There's a scene between the two of you in a restaurant where she tells you she wants to have sex with you and you're not sure if she really means it. They say the greatest acting is not saying the words but in the reaction to the words you are hearing. Your face in that scene is amazing. As a viewer you can see the many different emotions your character is going through and you never speak.

I think that's reality really. The fact that you don't always have to say something to express an emotion. Also you often say the complete opposite of what you are actually thinking. You don't have to tell everyone you're upset and start crying. You can put on a smile and be the opposite and that's almost worse.

Speaking of crying, your character tears up quite a few times in the film. Was that difficult for you?

No I never really felt the pressure to cry. People always say "how'd you cry?" I don't think the important thing is crying. I think it's feeling the emotion the character is feeling and whatever happens happens. I never feel the pressure to produce a tear at a particular moment but if you're character is in this situation and he is incredibly sad and you cry… it happens.

What's next for you?

Well I just started University in Cambridge back in England so that's all going well. I'm carrying on with that. I have exams coming up. It's been great doing films and school and combining the both. There's a couple of projects that may happen later this summer.

What are you studying?

I'm doing Arabic and Spanish.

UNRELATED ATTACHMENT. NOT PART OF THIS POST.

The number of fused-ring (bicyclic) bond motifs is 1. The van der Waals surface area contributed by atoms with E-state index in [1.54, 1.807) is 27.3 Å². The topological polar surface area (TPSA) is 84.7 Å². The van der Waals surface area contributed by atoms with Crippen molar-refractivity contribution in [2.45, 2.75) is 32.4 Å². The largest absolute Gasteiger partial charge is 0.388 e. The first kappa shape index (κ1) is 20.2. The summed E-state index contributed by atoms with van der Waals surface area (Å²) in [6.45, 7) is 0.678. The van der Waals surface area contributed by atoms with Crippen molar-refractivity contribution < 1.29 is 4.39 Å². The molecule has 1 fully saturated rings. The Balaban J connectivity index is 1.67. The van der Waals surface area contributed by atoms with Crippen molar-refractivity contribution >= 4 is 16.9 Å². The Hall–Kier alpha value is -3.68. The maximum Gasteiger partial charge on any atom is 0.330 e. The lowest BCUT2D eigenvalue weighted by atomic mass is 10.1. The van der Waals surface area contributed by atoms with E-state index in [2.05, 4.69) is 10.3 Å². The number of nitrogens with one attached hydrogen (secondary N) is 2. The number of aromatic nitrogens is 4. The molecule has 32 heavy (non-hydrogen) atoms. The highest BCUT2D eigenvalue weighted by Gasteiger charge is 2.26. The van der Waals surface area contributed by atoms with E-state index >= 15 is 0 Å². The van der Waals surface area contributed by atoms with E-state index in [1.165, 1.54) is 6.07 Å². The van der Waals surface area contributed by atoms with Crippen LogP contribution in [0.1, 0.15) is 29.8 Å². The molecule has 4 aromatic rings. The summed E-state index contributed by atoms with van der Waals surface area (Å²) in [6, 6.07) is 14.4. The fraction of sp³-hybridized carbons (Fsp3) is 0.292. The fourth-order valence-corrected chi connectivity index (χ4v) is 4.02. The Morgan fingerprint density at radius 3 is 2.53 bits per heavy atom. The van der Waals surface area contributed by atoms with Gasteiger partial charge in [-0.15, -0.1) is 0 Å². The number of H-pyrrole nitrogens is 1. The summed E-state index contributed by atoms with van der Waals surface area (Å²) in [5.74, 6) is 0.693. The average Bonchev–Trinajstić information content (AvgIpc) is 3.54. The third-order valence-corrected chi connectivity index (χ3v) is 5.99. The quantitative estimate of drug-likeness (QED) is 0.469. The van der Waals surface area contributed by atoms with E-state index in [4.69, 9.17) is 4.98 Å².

How did you ever pick those subjects?

I always enjoyed doing languages and I figured Arabic would be a language that I wouldn't get a chance to study at another point in my life. I did French and Spanish so I figured if I wanted to do another romance language like Italian it would be more accessible to me on my own but Arabic I needed to do in school. People always think the Arabic characters and the alphabet are the hardest thing but you get that done in like the first week. I think the trickiest things about Arabic is the difference between the way people write down the language and the way they speak it. There are so many different dialects in the Arab world so someone from North Africa won't be able to speak in their dialect with someone from the Gulf.

What do you like to do for fun?

I'm a big soccer fan. I play the FIFA series, we have season tickets to the Arsenal in London and I play a lot as well. That's my main hobby. I play on a team at Cambridge and with friends when I'm on holiday.

Anything our readers would love to know about you?

No I really don't have any big secrets. Nothing big to reveal, nothing I need to hide. I'm not dating anyone at the moment but I would. It's not something you can really control. No pets. Used to have fish. Splish and Splosh but they passed away a long time ago. You can't really get much bonding with a Goldfish so it wasn't too sad.